A few miles above Randleman on the High Point Road in New Market Township stands one of the earliest landmarks of pioneer days in Randolph County. It is a symbol of the sturdy and cultured type of pioneers who set up well-built homes in a country hitherto uninhabited except by Indians. There is something about this old landmark that seems to shout, “Mine is an interesting story.”

Today the old tavern, known formerly as one of the best on the Plank Road, is a barn, sheltering the owner’s stock and housing the hay and fodder. The chimneys have crumbled to dust, the front door has been replaced by a big swinging barn door, and the steps are gone. An investigator will find that there were eight rooms downstairs besides the dining room and kitchen. On the second floor were a large hall and six bedrooms. At the top of the narrow stairway the third floor consisted of two big loft rooms. The remaining windows are very narrow, the ceilings are low, and the wood has been painted several different colors. There are several original handmade doors. The fireplace used eight-foot logs.   At one corner of the house is a huge, long rock which some say was an “upping block,” others a doorstep.

Hearthstone, Doorstep or Upping Block?

Hearthstone, Doorstep or Upping Block?

This is the only description of the interior, but the writer evidently included the additions and expansions of the house in his room count, as the original block could not have had ten rooms downstairs and six bedrooms on the second floor. It is also interesting that the writer notes only one fireplace.    The article goes on to state: “Just who built this huge house is uncertain, but the earliest known occupants were Sidney Porter and his wife, Ruth Worth Porter, who later removed to Greensboro.” Addison Blair’s 1890 history doesn’t discuss the house in particular, but of New Market itself he writes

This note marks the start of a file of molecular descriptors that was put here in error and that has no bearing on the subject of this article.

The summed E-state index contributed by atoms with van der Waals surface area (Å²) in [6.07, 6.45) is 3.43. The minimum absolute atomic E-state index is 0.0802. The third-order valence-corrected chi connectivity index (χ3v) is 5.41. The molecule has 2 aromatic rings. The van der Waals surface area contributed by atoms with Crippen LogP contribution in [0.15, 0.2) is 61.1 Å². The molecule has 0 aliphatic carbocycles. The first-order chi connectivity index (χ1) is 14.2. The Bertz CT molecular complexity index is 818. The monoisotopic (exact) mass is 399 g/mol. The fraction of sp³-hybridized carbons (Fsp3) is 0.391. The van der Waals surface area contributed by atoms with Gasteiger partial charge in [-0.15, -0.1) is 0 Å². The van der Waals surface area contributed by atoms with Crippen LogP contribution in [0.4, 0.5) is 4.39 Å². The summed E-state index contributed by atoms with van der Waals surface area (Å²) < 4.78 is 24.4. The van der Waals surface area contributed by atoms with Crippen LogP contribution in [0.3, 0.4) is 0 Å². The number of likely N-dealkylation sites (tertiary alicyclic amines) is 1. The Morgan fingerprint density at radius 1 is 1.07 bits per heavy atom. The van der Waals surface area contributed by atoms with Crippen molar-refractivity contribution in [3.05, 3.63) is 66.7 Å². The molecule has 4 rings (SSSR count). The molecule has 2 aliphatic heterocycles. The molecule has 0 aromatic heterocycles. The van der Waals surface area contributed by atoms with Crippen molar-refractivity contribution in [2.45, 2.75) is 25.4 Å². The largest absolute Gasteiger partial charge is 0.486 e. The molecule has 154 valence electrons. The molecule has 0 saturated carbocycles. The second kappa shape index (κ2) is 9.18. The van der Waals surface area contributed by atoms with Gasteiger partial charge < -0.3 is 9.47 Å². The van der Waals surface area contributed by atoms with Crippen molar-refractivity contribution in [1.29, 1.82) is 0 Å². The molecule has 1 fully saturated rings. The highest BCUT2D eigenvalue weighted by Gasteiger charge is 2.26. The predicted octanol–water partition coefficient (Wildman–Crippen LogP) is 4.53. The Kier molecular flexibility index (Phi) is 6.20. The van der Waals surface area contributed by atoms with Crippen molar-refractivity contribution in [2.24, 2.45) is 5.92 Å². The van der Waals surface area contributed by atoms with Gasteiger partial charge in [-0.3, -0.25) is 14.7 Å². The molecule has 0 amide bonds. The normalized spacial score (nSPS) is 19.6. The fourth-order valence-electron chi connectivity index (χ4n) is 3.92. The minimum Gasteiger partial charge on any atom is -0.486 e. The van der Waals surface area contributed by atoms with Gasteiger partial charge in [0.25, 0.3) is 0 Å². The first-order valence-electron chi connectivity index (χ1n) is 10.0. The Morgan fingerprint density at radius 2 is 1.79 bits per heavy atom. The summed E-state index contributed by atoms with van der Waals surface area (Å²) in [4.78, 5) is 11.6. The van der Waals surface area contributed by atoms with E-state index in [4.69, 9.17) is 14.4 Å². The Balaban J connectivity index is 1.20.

This is an old settled place, and was the home of Capt. John Bryant, a Whig, who was shot in his old house by Colonel Fanning. The place afterwards came into the possession of Shubal Gardner, who had a store there and was regarded as a big man. He owned a number of lots in Johnsonville and at one time drove a heard of beeves to Philadelphia. Joseph Newlin bought the property in 1840 and called it New Market and for many years carried on an extensive store and tin shop.